In many organizations, compliance and processes actually require meeting planners to share best practices and use the same reporting formats across all their events. That’s where the ability to save a report and make it available across your organization becomes handy. Other meeting planners will thank you for providing best practices while your management will thank you for enforcing best practices!

 

Use reports as a two ways communication tool

Some reports such as participant lists can be used not only to provide information to third parties, but also to retrieve information from them.

 

As an example, meeting planners need to send a list of participants to a supplier in charge of participants’ pickup at the airport. The list is exported from the registration software in which all names and arrival information has been defined. The supplier will add-up information for each participant such as meeting point and time, or allocated vehicle, then will return the list. Ideally, you will be able to import the new report into your software and re-use the data (add it on the participant’s personal itinerary for example).

 

Share reports effectively

When sharing your reports, there are a few points you need to decide on:

  • How you share reports: By email, on your event website for public view, or on a private section accessible upon login only.
  • Who you are sharing it with: To a target person,  a group of persons
  • When you are sharing them: From and to specific dates, at a certain frequency, or at specific deadlines
  • What reports you share:
  • A static report, to give information set at a point of time
  • A dynamic report to give up-to-date  information in real time

 

 

Responsibility over data

You are responsible for the data you retrieve from delegates. Always make sure you announce your use of personal data if you gather it, communication of personal data to third parties without express agreement is prohibited in most countries.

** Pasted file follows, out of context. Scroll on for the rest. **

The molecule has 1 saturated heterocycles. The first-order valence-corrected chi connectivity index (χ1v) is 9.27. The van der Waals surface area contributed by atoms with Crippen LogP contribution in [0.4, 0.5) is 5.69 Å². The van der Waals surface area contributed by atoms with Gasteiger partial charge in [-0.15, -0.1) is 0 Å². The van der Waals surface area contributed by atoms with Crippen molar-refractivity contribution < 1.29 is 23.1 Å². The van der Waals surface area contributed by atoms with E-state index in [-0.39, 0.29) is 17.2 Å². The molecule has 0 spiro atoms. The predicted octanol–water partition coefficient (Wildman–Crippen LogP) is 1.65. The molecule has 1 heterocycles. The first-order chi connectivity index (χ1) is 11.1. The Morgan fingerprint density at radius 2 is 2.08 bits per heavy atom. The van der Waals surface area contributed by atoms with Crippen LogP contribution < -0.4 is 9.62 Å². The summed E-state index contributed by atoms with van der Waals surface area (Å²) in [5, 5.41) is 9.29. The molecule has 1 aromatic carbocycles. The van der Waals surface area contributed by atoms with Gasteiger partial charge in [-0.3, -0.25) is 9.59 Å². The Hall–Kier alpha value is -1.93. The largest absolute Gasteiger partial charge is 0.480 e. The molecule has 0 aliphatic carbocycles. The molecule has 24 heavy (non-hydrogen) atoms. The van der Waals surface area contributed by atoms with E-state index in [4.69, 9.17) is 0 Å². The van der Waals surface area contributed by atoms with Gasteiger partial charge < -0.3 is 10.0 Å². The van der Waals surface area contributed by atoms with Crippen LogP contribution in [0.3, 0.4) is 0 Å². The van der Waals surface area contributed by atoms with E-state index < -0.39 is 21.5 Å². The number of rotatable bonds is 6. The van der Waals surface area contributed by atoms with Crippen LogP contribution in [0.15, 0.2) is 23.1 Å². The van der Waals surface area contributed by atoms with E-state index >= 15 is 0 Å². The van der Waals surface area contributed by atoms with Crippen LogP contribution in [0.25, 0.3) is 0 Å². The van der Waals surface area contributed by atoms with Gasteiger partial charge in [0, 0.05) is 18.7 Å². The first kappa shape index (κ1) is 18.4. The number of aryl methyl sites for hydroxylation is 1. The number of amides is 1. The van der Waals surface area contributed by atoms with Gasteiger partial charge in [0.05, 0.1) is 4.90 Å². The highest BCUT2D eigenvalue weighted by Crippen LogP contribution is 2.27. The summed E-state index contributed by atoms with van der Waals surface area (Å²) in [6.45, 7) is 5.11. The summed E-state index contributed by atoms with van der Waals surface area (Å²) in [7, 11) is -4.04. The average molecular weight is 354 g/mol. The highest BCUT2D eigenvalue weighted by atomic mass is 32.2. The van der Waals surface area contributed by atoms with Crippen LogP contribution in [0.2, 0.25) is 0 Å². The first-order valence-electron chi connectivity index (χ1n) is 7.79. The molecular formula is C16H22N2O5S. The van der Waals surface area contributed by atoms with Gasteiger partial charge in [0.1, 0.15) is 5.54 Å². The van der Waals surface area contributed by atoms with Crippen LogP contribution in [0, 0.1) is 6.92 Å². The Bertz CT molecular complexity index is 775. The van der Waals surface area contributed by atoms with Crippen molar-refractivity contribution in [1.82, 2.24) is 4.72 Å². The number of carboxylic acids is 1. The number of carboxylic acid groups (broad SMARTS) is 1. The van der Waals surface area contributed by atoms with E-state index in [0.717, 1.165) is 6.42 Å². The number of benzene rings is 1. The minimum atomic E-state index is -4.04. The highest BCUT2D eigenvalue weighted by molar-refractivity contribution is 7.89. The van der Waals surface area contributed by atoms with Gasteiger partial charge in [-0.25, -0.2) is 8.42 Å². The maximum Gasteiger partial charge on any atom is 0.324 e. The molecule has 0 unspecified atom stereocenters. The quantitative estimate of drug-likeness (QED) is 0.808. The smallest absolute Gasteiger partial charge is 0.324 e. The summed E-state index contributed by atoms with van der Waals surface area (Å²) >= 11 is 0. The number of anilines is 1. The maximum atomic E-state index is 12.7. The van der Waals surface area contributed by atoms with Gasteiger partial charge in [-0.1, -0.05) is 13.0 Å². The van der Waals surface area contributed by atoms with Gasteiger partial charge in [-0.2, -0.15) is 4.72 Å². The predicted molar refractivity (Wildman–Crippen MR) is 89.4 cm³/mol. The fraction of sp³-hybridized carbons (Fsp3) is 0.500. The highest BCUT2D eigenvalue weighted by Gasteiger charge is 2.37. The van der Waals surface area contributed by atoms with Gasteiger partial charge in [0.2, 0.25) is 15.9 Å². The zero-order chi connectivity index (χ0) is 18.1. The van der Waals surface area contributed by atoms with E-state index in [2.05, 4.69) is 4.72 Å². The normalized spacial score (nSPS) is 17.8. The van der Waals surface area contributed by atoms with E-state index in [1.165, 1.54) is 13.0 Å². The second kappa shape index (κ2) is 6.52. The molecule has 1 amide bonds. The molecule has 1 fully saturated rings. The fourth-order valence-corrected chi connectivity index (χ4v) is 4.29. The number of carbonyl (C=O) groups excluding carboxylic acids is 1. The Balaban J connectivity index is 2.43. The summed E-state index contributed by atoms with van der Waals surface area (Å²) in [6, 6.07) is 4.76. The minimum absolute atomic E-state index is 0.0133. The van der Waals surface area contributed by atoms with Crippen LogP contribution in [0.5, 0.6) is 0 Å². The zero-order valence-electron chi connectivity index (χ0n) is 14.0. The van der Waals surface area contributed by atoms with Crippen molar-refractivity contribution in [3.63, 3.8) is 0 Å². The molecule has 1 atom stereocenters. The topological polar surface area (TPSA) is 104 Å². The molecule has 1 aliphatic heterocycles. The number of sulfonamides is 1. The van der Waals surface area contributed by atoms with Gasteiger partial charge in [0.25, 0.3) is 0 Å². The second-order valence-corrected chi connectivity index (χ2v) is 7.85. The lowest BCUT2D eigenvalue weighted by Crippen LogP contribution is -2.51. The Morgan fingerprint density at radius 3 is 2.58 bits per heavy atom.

Make sure data is securely kept, and that access to reports is controlled either manually or by a web-access. 

 

In some cases, it might be a good idea to do your research on data prestation law to avoid any legal risk related to your sharing of information with third parties.

 

Share data with a system

Sometimes, your data need to be complemented with data originated from another system or platform. This is notably the case for financial reports. If you event management software does not include a finance management module, integration with an external accounting/finance software can directly feed your event data (i.e. services or registration purchased) to your accounting software to generate financial reporting.

 

Data sharing between two systems can be done through an API (Application Programming Interface), to allow the other software to retrieve data at specific frequencies. This part is more costly as it requires API configuration or even API programming. It is nevertheless the most efficient and accurate way to report when there is a need for providing regular up-to-date information to another software. An increasing number of APIs are developed to allow software interacting with each other and automating reporting.

 

Use reports to promote your event

Meeting planners often forget about using reports for promotional activities. You can publish your event registration statistics or your program information on your website to promote the event to prospected sponsors or delegates. Visitors of your website will be more likely to register if they see how many of their peers have already registered.

 

Automate reporting

The automation of generating and sharing reports is a huge advantage for meeting planners. Firstly, as communication mistakes remain a pitfall of large and complex projects. Secondly, it removes errors with a standardized, accurate and continuous information flow.

 

To conclude, here are a few questions to ask yourself when designing your reporting plan: does your event management system automate the generation and distribution of reports? How can you optimize the time you spend cross-checking and compiling data for your reports? Are these reports consistent over time, and when should they be shared with entitled stakeholders?

 

B-Com offers all the capabilities you need to implement a comprehensive event reporting roadmap and processes, contact us.

 

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Author: SuperUser Account

Categories: Articles, Event Management